Zero Waste SG is Singapore’s Latest Environmental NGO

Zero Waste SG is Singapore’s Latest Environmental NGO

Zero Waste SG - Eugene Tay, Executive Director

Zero Waste SG is a new not-for-profit and non-governmental organisation dedicated to help Singapore eliminate the concept of waste, and accelerate the shift towards zero waste and the circular economy.

It started as a website in 2008 providing tips and resources on waste minimisation and recycling, and is officially registered as a non-governmental organisation (NGO) on 13 Jul 2015, thus joining the ranks of other established environmental NGOs in Singapore.

The Singapore government has set targets of achieving a 70% national recycling rate and a 30% domestic recycling rate by 2030. We believe that we can help Singapore to meet and exceed these targets, by working together with government agencies, businesses, community groups and individuals.

Zero Waste SG will work on 7 key programmes to promote education and engagement on the 3Rs (Reduce, Reuse and Recycle) among individuals and households; increase waste minimisation and recycling among businesses and organisations; and reduce specific waste.

Let’s End Waste, Together

Singapore has achieved much in waste management and recycling over the past 10 years, although we still lag behind countries like Japan, Korea and Taiwan. Much more can be done here and also in our region where waste management is increasingly important with growing population and consumption.

There are no existing non-profit organisations in Singapore that focus mainly on waste. Now with the concepts of zero waste and the circular economy gaining traction around the world, we believe that it is time to end waste in Singapore and globally.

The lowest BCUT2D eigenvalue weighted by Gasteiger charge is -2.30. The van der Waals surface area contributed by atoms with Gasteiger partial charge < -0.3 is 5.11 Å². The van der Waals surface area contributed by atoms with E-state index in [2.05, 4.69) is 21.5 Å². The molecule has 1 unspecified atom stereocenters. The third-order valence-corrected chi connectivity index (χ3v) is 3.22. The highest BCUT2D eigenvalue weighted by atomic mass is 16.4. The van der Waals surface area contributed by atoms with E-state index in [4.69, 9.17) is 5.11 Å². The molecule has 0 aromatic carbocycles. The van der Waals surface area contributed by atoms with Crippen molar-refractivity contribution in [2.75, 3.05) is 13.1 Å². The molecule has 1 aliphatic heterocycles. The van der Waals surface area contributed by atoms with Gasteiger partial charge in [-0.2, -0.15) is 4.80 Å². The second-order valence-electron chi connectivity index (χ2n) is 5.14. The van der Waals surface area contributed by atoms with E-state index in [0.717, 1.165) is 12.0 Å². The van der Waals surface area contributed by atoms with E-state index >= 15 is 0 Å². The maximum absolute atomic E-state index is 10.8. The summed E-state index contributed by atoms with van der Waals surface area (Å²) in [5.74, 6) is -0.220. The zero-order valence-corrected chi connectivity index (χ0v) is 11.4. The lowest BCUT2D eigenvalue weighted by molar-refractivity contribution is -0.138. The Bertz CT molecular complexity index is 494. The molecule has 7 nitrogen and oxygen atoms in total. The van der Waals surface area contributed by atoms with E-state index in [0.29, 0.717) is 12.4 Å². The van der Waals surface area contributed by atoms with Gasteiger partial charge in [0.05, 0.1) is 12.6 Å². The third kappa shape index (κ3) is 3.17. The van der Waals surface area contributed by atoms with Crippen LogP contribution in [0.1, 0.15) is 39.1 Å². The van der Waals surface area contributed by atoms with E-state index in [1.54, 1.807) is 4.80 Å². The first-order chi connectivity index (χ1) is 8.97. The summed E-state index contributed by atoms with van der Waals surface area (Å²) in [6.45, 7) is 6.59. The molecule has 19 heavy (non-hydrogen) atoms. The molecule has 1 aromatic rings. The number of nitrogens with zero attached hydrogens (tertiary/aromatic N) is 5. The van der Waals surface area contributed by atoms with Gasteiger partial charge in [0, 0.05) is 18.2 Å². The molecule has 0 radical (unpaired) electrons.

In our current linear economy of “take, make, use and throw”, waste is waste. This is no longer sustainable. We can no longer use more resources to generate more waste. What is the alternative?

Imagine a future of zero waste and circular economy, where waste is not waste. Less waste is generated through redesigning, reducing, reusing, sharing, repairing, remanufacturing, and recycling. Waste generated becomes biological nutrients to be returned safely back to the environment, or becomes technical nutrients to be returned back to the economy.

We still have a long way to achieve zero waste. That is why we have to start now. We have to think big but start small. Small but determined steps.

But we cannot do this alone. We need volunteers, sponsors and partners to work together with us. This is a call to action.

Let’s end waste, together.


  • byJoanna
    Posted July 21, 2015 5:56 pm 0Likes

    I have attended several community events and been to community establishments for the past 2 years. I note that there were no receptables for recycling in those events, or if available, were placed in obscure areas where the public cannot see and use.

    What good does it do for the government to pour massive funds to educate and promote recycling when other governmental agencies do not endorse and practise recycling? I have given feedback numerous times but sadly, such feedback were not heeded.

    • byZero Waste Singapore
      Posted July 22, 2015 4:06 pm 0Likes

      @Joanna, we hope to encourage more education and engagement on recycling with the help of the government and communities

  • byToby
    Posted April 20, 2018 11:56 am 0Likes

    Hi, I’m a student in 6th grade and I’m asking if you have any information about e-waste, if yes, please reply to the email and give us information about it for our project about e-waste.

    • byToby
      Posted April 20, 2018 12:00 pm 0Likes

      Our deadline for this project is around may 18th so please reply

  • byryan
    Posted June 16, 2019 4:49 pm 0Likes

    Hello, i am a junior college student, and i am writing to you regarding a project that we are currently doing, targetted at reducing waste in Singapore, by implementing effective recycling strategies. We are appealing for your expertise on this matter, and more information regarding this subject. Firstly, are there any modern recycling strategies that have been implemented in Singapore, and were they successful? Secondly, as a non-profit driven organisation, why do u feel so inclined to contribute so actively in the recycling scene in Singapore?

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